Prevention, Cleanings, & Exams
Regular cleanings and check-ups play an important role in maintaining one's oral health and preventing associated coronary artery disease (CAD). We follow the ADA guidelines of providing these services on a six-months basis, or more frequently specific to as the patient's condition or needs are warranted. Scheduling regular visits and exercising proper home care are essential in keeping your smile a healthy one.
While you can expect the dentist to perform a comprehensive dental exam at your initial visit, at regular periodic exams you can expect the dentist and hygienist to include the following:
Examination of Diagnostic X-rays:
In addition to helping to determine tooth and root positions, x-rays are essential for the detection of decay, tumors, cysts and bone loss.
Evaluation of the gums and bone surrounding the teeth to determine whether signs of periodontal disease are apparent.
Examination of Tooth Decay:
Clinical evaluation of all tooth surfaces for decay, fractures and abnormalities by employing special dental instruments and/or Diagnostic Laser.
Examination of Existing Restorations:
Evaluation of all existing fillings, crowns, bridges, etc.
Oral Cancer Screening:
Inspection of the face, neck, lips, tongue, throat tissues and gums fo any signs of oral cancer.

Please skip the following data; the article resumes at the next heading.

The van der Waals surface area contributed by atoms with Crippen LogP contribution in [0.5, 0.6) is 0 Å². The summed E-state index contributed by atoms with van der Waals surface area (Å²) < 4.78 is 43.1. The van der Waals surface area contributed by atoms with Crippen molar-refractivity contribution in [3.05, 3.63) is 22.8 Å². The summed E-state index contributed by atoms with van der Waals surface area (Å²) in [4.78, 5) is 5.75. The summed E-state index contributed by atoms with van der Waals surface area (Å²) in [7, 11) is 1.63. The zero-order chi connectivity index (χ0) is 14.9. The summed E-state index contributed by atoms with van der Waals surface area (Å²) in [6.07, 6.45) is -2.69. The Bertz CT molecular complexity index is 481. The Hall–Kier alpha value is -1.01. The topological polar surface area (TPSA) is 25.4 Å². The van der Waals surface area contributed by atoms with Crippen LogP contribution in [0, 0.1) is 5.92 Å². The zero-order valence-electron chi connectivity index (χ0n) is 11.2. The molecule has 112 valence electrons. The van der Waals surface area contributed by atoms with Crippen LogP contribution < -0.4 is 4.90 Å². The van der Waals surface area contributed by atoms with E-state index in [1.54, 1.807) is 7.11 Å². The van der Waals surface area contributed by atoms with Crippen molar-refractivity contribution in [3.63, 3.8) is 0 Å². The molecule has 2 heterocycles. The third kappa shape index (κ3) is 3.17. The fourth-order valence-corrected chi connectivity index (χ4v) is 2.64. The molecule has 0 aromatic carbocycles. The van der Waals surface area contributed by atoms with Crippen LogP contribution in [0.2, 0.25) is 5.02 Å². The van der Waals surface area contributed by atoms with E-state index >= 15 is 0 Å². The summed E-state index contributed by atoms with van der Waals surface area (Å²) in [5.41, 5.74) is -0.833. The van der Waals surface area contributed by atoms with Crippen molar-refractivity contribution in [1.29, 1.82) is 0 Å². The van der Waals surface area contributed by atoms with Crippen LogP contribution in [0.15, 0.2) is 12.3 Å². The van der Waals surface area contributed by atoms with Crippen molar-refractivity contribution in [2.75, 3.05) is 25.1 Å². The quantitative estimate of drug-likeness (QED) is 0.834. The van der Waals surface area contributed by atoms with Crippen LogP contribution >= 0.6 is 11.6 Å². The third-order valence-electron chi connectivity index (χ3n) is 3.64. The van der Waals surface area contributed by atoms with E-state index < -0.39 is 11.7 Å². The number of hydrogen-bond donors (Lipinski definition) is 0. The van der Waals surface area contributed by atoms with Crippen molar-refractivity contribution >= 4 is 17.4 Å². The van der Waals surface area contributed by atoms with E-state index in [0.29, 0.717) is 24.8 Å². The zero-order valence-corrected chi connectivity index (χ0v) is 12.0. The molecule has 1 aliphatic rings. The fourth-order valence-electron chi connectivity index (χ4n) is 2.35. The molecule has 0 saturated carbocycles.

Dental Cleaning (Prophylaxis):
Professional dental cleanings are customarily performed by our Registered Dental Hygienist (RDH). In addition to your dental exam, your cleaning appointment will include the following:
Removal of Plaque:
Plaque is a sticky, nearly invisible film that forms on the teeth. It is a growing colony of living bacteria, food, debris, and saliva. The bacteria produce toxins that inflame the gums and also yield lactic acid which causes dental caries (cavities).
Removal of Calculus (Tartar):
Calculus is mineralized plaque that has been left on the tooth and has firmly attached itself to the tooth's surface over time. Calculus forms above and below the gum line and can only be removed with special dental instruments.
Dental X-rays (also known as radiographs) are extremely important diagnostic tools that provide valuable supplemental information to that which is not indicated upon visual examination. Different types of intra-oral X-rays, including bitewing and periapical X-rays, reveal various aspects of the teeth in greater detail, which help to support the dentist's diagnostic evaluation. Such X-rays will commonly reveal early decay, abscesses and bone loss from gum disease. Extra-oral X-rays , such as a panoramic film, provides a bigger picture and aids in the diagnosis of bone development, tooth position, TMJ jaw conditions, early detection of tumors and an overall broader view of the head and neck. A panoramic X-ray can also reveal calcification within the carotid artery that may indicate the potential for stroke.